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February 13, 2012

At Volcker Rule Deadline, a Strong Pushback From Wall St.

Wall Street made its broadest assault yet against new regulation on Monday, taking aim at a rule that has come to define the battle over how to police banks in the aftermath of the financial crisis.

Regulators in charge of writing the Volcker Rule, which would ban banks from trading with their own money, were inundated with complaints and suggestions on Monday, the deadline to comment on a draft proposal. More than 200 letters were expected to be filed by the midnight deadline on the rule, which regulators outlined in October.

Commenters included the rule’s namesake, Paul A. Volcker, the former Federal Reserve chairman, who submitted a strongly worded defense of the rule’s intent in a letter on Monday. Others, like consumer advocates and lawmakers, criticized the draft rule for not being tough enough.

Senators Carl Levin of Michigan and Jeff Merkley of Oregon, both Democrats, led the effort to insert the Volcker Rule in the Dodd-Frank act, the sweeping regulatory overhaul passed in response to the financial crisis. In a comment letter on Monday, the senators said the proposed rule was “too tepid.”

But the loudest response came from critics like Wall Street trade groups and banks, who want to soften the rule. The rule, the critics said, is a threat to the health of the financial industry and the broader economy.

“This will make the overall economy less stable and less conducive to growth,” David Hirschmann, head of the Center for Capital Markets Competitiveness at the Chamber of Commerce, said in a letter.

The pushback against the Volcker Rule is the latest effort under way on Wall Street to mute the impact of Dodd-Frank. But the campaign against the Volcker Rule is more pronounced than banks’ earlier attempts to temper new regulations for lending and derivatives.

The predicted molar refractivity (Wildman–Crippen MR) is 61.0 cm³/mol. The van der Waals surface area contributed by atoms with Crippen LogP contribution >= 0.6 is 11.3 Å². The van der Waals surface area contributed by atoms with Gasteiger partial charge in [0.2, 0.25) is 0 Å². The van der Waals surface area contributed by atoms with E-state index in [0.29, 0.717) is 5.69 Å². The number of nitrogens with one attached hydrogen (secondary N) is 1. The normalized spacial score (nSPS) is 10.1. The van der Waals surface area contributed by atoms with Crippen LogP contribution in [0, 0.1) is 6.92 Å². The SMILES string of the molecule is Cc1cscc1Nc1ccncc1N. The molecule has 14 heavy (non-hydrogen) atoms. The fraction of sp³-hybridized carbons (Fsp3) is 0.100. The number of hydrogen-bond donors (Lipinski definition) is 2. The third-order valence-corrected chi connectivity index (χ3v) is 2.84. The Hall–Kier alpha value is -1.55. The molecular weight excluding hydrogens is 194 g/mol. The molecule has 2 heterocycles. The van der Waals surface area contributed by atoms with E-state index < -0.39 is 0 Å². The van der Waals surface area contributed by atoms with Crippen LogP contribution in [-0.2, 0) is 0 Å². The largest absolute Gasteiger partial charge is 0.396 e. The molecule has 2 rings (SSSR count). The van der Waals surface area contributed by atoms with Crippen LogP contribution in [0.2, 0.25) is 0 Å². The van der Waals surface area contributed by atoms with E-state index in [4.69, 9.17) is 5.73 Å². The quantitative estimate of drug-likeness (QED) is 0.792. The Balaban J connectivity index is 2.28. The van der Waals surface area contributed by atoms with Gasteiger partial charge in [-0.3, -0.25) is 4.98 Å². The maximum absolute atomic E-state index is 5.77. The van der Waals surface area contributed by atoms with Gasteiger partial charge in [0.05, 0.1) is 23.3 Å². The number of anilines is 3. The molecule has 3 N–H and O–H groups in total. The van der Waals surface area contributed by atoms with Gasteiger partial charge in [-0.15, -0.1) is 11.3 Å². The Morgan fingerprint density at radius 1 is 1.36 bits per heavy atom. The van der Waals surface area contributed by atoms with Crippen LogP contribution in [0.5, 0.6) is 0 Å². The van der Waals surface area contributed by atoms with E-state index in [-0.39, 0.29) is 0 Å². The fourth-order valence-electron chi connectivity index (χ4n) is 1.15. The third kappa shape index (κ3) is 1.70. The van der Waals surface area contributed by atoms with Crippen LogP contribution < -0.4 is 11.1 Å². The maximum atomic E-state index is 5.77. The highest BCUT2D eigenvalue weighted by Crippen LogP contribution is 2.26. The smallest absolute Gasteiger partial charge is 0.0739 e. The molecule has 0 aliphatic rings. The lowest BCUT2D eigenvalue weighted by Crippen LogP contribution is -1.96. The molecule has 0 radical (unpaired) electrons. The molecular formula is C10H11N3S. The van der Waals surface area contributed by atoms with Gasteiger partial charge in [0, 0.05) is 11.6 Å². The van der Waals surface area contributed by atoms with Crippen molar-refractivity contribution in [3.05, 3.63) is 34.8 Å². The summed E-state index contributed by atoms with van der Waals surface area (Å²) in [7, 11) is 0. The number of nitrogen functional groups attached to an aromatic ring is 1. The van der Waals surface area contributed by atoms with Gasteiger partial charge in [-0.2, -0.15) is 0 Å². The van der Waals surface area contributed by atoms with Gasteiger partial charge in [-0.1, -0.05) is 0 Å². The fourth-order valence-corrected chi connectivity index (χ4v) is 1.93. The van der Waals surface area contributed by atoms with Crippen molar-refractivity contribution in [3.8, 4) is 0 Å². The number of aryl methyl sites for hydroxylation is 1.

Wall Street firms, lawyers and trade groups churned out many Volcker Rule appeals. The Securities Industry and Financial Markets Association, or Sifma, hired the law firm Davis Polk to write multiple pitches to regulators. A hodgepodge of Wall Street trade groups led by Sifma alone filed five comment letters on Monday, including one document that spanned 173 pages. A regulatory comment letter normally runs 10 to 20 pages. During the writing period, most big banks formed internal Volcker Rule “task forces,” often led by risk officers and lawyers, to coordinate the effort across trading desks and divisions, people briefed on the efforts said.

The letter writing went right down to the deadline. Over the weekend, a dozen or so lawyers huddled on the 17 floor of Davis Polk’s Midtown Manhattan headquarters, making final changes to more than 10 letters written on behalf of banks and Sifma.

“I’ve never seen a rule-making response like this before,” said Derek M. Bush, a partner at the law firm Cleary Gottlieb who helped write comment letters for banks and financial industry groups.

Wall Street’s biggest banks even submitted their own comment letters, taking an unusually aggressive stance that underscored the importance of the issue. Ordinarily, banks prefer to have trade groups and lobbyists do the talking for them.

But with profits — and the future model of the industry — at stake, Goldman Sachs, Morgan Stanley and Citigroup each submitted a comment letter, people briefed on the matter said. The letters were not yet public, but they were expected to be filed before the midnight deadline.

“Firms usually feel that it’s best to work only with the trade group letter,” said Margaret E. Tahyar, a partner at Davis Polk who worked on several Volcker Rule comment letters. “But the Volcker Rule is such a major shift, that many, many firms felt they needed to also write letters in their own name.”